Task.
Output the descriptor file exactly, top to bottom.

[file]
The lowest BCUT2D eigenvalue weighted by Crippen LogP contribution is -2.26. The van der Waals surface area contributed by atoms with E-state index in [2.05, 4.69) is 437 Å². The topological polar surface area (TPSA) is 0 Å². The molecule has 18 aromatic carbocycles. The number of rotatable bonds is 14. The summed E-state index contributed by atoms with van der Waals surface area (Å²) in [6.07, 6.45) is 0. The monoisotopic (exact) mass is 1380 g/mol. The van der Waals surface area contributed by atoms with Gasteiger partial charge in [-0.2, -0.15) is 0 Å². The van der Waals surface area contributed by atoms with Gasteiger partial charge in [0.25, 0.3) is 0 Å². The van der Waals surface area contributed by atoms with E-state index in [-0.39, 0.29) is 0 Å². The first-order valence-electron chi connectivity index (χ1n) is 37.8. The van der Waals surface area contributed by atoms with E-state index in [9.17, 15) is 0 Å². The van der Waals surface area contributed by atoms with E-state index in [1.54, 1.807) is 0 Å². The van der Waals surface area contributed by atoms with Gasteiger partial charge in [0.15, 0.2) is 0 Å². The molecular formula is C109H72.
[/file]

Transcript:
The lowest BCUT2D eigenvalue weighted by Crippen LogP contribution is -2.26. The van der Waals surface area contributed by atoms with E-state index in [2.05, 4.69) is 437 Å². The topological polar surface area (TPSA) is 0 Å². The molecule has 18 aromatic carbocycles. The number of rotatable bonds is 14. The summed E-state index contributed by atoms with van der Waals surface area (Å²) in [6.07, 6.45) is 0. The monoisotopic (exact) mass is 1380 g/mol. The van der Waals surface area contributed by atoms with Gasteiger partial charge in [-0.2, -0.15) is 0 Å². The van der Waals surface area contributed by atoms with Gasteiger partial charge in [0.25, 0.3) is 0 Å². The van der Waals surface area contributed by atoms with E-state index in [-0.39, 0.29) is 0 Å². The first-order valence-electron chi connectivity index (χ1n) is 37.8. The van der Waals surface area contributed by atoms with E-state index in [9.17, 15) is 0 Å². The van der Waals surface area contributed by atoms with E-state index in [1.54, 1.807) is 0 Å². The van der Waals surface area contributed by atoms with Gasteiger partial charge in [0.15, 0.2) is 0 Å². The molecular formula is C109H72.